Indie rock dies as our old ears get hungrier
If Lightning Bolt is free jazz, no one was getting out of this set without paying dearly for it. The Rhode Island duo hit the Pitchfork stage midday Sunday in a peel of overdriven guitar shriek and crazed flurries of snare and tom-tom that magnetized the humid Chicago air and transformed the hazy afterimages still resonating from Beach House’s pleasantly forgettable set into spazzy molecules of fucked up oxygen. Pins and needles were made to float, and eardrums were sunburned. Did I mention that Bolt drummer Brian Chippendale was wearing a terrifying mask? His arms pounding savagely into his kit, his face obscured by this luchador death rictus, and then, halfway through this caterwaul, he begins to sing. Sure, it was more of a moan, scream, or reverbed yell. But that he was doing anything while still thoroughly murdering his drums on fast forward is profound. That’s some classic concentration.
The idea of Lightning Bolt as free jazz was mentioned by some dude standing near us in the crowd, and later I heard Greg Kot say it, too. I’m not sure it’s accurate, but then again, when I think of free jazz it’s usually in a blur of half-rememberd Tzadik album covers or whatever bizarre/awesome thing Hamid Drake is up to at the moment. I’d rather put Lightning Bolt alongside The Locust, a Southern California group infamous for grafting insanity onto a steel frame of complexity. And they wear masks, too.
After Lightning Bolt we were shunted into the corner of the park for a bit of Surfer Blood, the Florida combo who made waves this year with the huge chords and 90s-leaning indie sound of “Swim.” They probably shouldn’t have been playing to so large a crowd, but Blood proved game despite the sound issues and a bit of what seemed like nervousness. And by the time they got around to the 37th best song of 2009 (according to their hosts), it was a real collective head bobber out in the heated throng.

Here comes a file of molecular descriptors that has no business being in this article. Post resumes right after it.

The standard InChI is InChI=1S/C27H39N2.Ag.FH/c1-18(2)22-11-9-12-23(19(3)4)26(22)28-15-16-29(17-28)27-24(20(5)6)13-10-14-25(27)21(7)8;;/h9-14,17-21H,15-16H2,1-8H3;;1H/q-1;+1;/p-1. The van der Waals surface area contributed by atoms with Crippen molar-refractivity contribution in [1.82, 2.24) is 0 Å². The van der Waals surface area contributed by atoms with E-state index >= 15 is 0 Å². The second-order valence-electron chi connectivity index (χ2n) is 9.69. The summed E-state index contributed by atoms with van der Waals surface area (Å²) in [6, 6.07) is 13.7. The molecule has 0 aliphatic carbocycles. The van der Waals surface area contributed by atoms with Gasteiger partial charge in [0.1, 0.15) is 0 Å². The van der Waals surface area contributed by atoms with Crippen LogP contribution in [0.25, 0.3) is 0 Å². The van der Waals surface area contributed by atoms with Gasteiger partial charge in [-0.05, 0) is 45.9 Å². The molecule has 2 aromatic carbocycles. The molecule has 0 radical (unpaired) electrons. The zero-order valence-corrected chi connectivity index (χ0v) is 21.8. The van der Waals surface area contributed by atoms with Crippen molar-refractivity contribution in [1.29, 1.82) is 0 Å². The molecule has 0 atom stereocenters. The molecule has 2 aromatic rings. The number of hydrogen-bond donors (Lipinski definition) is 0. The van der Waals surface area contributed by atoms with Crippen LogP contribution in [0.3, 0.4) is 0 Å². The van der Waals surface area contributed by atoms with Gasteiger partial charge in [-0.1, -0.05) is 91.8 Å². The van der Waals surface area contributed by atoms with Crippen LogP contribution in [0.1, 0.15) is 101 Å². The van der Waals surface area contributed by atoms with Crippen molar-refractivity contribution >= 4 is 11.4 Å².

And yet, despite that highlight, Surfer Blood was just one example of what Jake Brown articulated best: indie rock just doesn’t do it for a lot of people anymore. Jangly, midrange, and probably earnest, it seems to come off mostly as indifferent. As a sound, it increasingly feels like a grandfathered in placeholder, something to carry the torch that Pitchfork’s reunited Sunday headliner had so artfully helped loft 15 years ago.
Now, this is probably the province of the olds. If Jake or myself or any number of other pals who had similar griping to do were still our younger selves, maybe we’d have been rocking to the indie like it was an Archers of Loaf concert in 1995. But as it was, Sunday’s lineup got the biggest charge from the loud, the lewd, and Sir Lucious Left Foot.
Where Lightning Bolt brought the volume level up, Major Lazer brought the beats, booty-shaking, and pulsing frenzy of a club at 3am to the afternoon proceedings. Flanked by flailing Chinese dragons and supported by a coterie of zero body fat dancers, Diplo and his crew matched the heat in the air with a scorching, unrelenting set of dancehall laced with house, hip-hop, and Soca rhythms. Shit, Rihanna even made it into the mix. There may have been a little too much “What’s up What’s up” and “Chicago I can’t hear y’all,” but what else are you supposed to say when dancers are flying off the DJ riser like it’s a turnbuckle and simulating the craziest sex you’ve ever seen in a public park? They evaporated the water in Jake Brown’s pocket bottle.